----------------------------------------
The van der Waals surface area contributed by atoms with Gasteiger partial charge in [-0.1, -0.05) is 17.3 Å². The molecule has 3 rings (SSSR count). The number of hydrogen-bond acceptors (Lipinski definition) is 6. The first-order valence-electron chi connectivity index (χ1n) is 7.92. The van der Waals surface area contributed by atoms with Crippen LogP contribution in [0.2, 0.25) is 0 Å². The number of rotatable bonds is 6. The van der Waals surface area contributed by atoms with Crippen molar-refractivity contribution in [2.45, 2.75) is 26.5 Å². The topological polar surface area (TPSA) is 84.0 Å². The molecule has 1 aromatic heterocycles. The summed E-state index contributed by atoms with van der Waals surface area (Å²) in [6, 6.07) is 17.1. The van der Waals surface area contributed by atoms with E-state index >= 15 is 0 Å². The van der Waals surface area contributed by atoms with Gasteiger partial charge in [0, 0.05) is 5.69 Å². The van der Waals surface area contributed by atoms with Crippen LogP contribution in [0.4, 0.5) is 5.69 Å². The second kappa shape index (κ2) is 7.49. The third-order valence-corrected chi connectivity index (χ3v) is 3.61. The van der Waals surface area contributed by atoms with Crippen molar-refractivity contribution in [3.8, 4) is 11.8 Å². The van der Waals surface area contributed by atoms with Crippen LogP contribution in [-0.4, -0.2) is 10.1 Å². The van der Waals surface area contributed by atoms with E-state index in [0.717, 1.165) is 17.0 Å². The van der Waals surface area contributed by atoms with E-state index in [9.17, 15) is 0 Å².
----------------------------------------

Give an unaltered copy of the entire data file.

The van der Waals surface area contributed by atoms with Gasteiger partial charge in [-0.1, -0.05) is 17.3 Å². The molecule has 3 rings (SSSR count). The number of hydrogen-bond acceptors (Lipinski definition) is 6. The first-order valence-electron chi connectivity index (χ1n) is 7.92. The van der Waals surface area contributed by atoms with Crippen LogP contribution in [0.2, 0.25) is 0 Å². The number of rotatable bonds is 6. The van der Waals surface area contributed by atoms with Crippen molar-refractivity contribution in [2.45, 2.75) is 26.5 Å². The topological polar surface area (TPSA) is 84.0 Å². The molecule has 1 aromatic heterocycles. The summed E-state index contributed by atoms with van der Waals surface area (Å²) in [6, 6.07) is 17.1. The van der Waals surface area contributed by atoms with E-state index >= 15 is 0 Å². The van der Waals surface area contributed by atoms with Gasteiger partial charge in [0, 0.05) is 5.69 Å². The van der Waals surface area contributed by atoms with Crippen LogP contribution in [0.4, 0.5) is 5.69 Å². The second kappa shape index (κ2) is 7.49. The third-order valence-corrected chi connectivity index (χ3v) is 3.61. The van der Waals surface area contributed by atoms with Crippen molar-refractivity contribution in [3.8, 4) is 11.8 Å². The van der Waals surface area contributed by atoms with Crippen LogP contribution in [-0.4, -0.2) is 10.1 Å². The van der Waals surface area contributed by atoms with E-state index in [0.717, 1.165) is 17.0 Å². The van der Waals surface area contributed by atoms with E-state index in [9.17, 15) is 0 Å².